I have a friend who I like to hand things to. Every so often, I’ll hold out a blank sheet of paper, or a random object I picked up off a table, and she will inevitably take it from me, study it, then frown as she tries to figure out why she’s holding it. It works nearly every time. It’s not that she’s a particularly gullible person (although maybe she is, as well); it’s that she works on a contextual level. Patrick is handing me this, her brain decides, and therefore it must be important. She doesn’t actually think this, because then her brain would also remind her that I’m kind of a jerk. By the time that thought kicks in, it’s too late.
You can’t escape context. Here’s a verbal equivalent of being handed that blank sheet of paper: the statement, Giancarlo Stanton is currently hitting .211. There, now you’re stuck with this thought, wondering what to do with it. It’s not a Fun Fact, so that’s out. Is it a statement about how well Giancarlo Stanton is doing this year? Is it a statement about how well batting average encapsulates how well Giancarlo Stanton is doing this year? Does it include a value judgment about how well Giancarlo Stanton is going to do going forward? I’ve told you a simple fact, and yet by bothering to tell you, there must be something else. I have to be saying something.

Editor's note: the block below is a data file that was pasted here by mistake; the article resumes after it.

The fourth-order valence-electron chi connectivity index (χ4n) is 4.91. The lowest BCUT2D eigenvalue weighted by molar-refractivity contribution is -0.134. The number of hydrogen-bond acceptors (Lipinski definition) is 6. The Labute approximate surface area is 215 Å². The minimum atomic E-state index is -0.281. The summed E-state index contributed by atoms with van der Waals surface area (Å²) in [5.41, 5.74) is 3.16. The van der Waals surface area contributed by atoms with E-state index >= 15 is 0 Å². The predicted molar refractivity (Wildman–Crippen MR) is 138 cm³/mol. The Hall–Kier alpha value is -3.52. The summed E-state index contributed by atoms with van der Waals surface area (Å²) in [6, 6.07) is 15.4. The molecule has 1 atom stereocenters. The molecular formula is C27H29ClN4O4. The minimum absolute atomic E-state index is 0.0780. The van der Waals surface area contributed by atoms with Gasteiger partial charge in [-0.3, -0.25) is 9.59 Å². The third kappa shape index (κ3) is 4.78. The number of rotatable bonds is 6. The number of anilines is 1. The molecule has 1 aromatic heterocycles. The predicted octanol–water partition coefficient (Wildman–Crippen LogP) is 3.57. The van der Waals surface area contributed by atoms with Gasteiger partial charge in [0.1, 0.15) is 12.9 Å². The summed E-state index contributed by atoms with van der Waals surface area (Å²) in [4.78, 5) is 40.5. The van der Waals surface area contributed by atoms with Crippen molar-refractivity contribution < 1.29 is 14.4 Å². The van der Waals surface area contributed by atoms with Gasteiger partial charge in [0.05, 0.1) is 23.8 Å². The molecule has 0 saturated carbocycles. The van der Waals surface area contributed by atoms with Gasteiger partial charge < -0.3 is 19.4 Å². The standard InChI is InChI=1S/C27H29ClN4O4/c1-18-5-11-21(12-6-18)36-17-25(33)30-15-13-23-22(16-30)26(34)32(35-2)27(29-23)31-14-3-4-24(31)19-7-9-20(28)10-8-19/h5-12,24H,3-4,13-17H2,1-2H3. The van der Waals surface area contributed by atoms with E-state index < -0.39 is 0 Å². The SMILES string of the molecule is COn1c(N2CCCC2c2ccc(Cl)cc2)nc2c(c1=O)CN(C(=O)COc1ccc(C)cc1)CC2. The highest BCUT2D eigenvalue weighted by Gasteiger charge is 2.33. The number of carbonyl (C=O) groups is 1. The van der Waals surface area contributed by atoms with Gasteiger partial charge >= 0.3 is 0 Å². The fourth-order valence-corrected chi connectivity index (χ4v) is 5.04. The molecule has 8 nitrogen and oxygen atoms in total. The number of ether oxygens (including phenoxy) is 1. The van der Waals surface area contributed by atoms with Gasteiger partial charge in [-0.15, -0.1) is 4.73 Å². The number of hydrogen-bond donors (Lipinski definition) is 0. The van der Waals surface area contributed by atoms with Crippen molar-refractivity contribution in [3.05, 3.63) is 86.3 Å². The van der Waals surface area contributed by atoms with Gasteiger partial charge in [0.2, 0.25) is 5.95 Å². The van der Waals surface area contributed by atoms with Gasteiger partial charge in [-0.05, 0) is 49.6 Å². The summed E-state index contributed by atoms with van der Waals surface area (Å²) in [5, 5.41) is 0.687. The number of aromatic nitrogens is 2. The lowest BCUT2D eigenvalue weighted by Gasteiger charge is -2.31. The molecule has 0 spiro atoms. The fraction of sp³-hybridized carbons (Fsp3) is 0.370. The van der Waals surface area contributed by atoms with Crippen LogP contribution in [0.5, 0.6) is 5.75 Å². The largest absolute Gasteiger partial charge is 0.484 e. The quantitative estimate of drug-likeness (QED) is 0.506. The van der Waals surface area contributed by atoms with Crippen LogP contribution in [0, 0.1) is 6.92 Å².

In general, we tend to think of baseball statistics as falling into a spectrum between predictive and descriptive. FIP (and its advanced variant, cFIP) seeks to strain out the external forces surrounding a pitcher and quantify what he controlled, giving us an eye toward how he’ll do given a more neutral setting in the future. ERA, by comparison, accepts the world as it is, and pens its dutiful and literal history of baseball. But even ERA is tainted (in terms of objectivity) by that connotative E. Every statistic, as it turns out, bears its own motivations.
This is true since the dawn of statistics, and Henry Chadwick, who unapologetically employed his box scores to direct the game in the way he thought best. From the beginning, Chadwick’s intention in his accounting was not to describe the game, which could be done by the newspapers, but to evaluate which players, over the course of a season, were the best at their trade, and he consciously modeled his categories based on what traits he felt should be rewarded. In the gloveless, pebble-strewn early days of the sport, for example, fielding statistics dominated hitting statistics, while pitching skill was hardly tracked. Sacrifices were lavished upon, while stolen bases, which Chadwick felt to be the fault of the defense rather than prowess of the runner, went uncounted.
Chadwick’s biases were outdated before his own time was done; fielding improved rapidly by the turn of the century, and pitching became more vital to the defender’s causes, but box scores were slow to change. And some of his biases carry down to the current day, particularly in one underquantified realm: the error. In an era where batting average titles had lucrative repercussions, the scorekeepers took it upon themselves to mete out justice upon the hitters who earned their times on base.